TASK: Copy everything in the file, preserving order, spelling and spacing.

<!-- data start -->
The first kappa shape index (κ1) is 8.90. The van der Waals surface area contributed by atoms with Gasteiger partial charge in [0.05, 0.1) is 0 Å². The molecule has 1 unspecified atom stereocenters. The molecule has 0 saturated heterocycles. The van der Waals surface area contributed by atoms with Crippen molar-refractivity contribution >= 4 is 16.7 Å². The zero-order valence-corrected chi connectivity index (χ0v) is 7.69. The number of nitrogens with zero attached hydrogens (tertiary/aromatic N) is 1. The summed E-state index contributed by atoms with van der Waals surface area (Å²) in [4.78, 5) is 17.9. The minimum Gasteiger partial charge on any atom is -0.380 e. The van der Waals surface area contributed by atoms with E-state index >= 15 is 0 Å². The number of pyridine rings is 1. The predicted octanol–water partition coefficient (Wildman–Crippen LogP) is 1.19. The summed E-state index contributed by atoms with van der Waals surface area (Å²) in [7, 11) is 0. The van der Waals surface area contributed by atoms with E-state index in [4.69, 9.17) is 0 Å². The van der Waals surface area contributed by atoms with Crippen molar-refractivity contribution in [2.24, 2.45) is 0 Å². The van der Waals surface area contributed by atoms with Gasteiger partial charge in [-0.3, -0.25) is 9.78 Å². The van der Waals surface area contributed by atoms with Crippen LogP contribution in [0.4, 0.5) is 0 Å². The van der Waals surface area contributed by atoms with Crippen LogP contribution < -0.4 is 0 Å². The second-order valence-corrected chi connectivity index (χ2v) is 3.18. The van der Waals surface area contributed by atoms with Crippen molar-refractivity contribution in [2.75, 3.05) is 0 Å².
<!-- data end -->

The first kappa shape index (κ1) is 8.90. The van der Waals surface area contributed by atoms with Gasteiger partial charge in [0.05, 0.1) is 0 Å². The molecule has 1 unspecified atom stereocenters. The molecule has 0 saturated heterocycles. The van der Waals surface area contributed by atoms with Crippen molar-refractivity contribution >= 4 is 16.7 Å². The zero-order valence-corrected chi connectivity index (χ0v) is 7.69. The number of nitrogens with zero attached hydrogens (tertiary/aromatic N) is 1. The summed E-state index contributed by atoms with van der Waals surface area (Å²) in [4.78, 5) is 17.9. The minimum Gasteiger partial charge on any atom is -0.380 e. The van der Waals surface area contributed by atoms with E-state index >= 15 is 0 Å². The number of pyridine rings is 1. The predicted octanol–water partition coefficient (Wildman–Crippen LogP) is 1.19. The summed E-state index contributed by atoms with van der Waals surface area (Å²) in [7, 11) is 0. The van der Waals surface area contributed by atoms with E-state index in [4.69, 9.17) is 0 Å². The van der Waals surface area contributed by atoms with Crippen molar-refractivity contribution in [2.24, 2.45) is 0 Å². The van der Waals surface area contributed by atoms with Gasteiger partial charge in [-0.3, -0.25) is 9.78 Å². The van der Waals surface area contributed by atoms with Crippen LogP contribution in [0.4, 0.5) is 0 Å². The van der Waals surface area contributed by atoms with Crippen LogP contribution < -0.4 is 0 Å². The second-order valence-corrected chi connectivity index (χ2v) is 3.18. The van der Waals surface area contributed by atoms with Crippen molar-refractivity contribution in [2.75, 3.05) is 0 Å².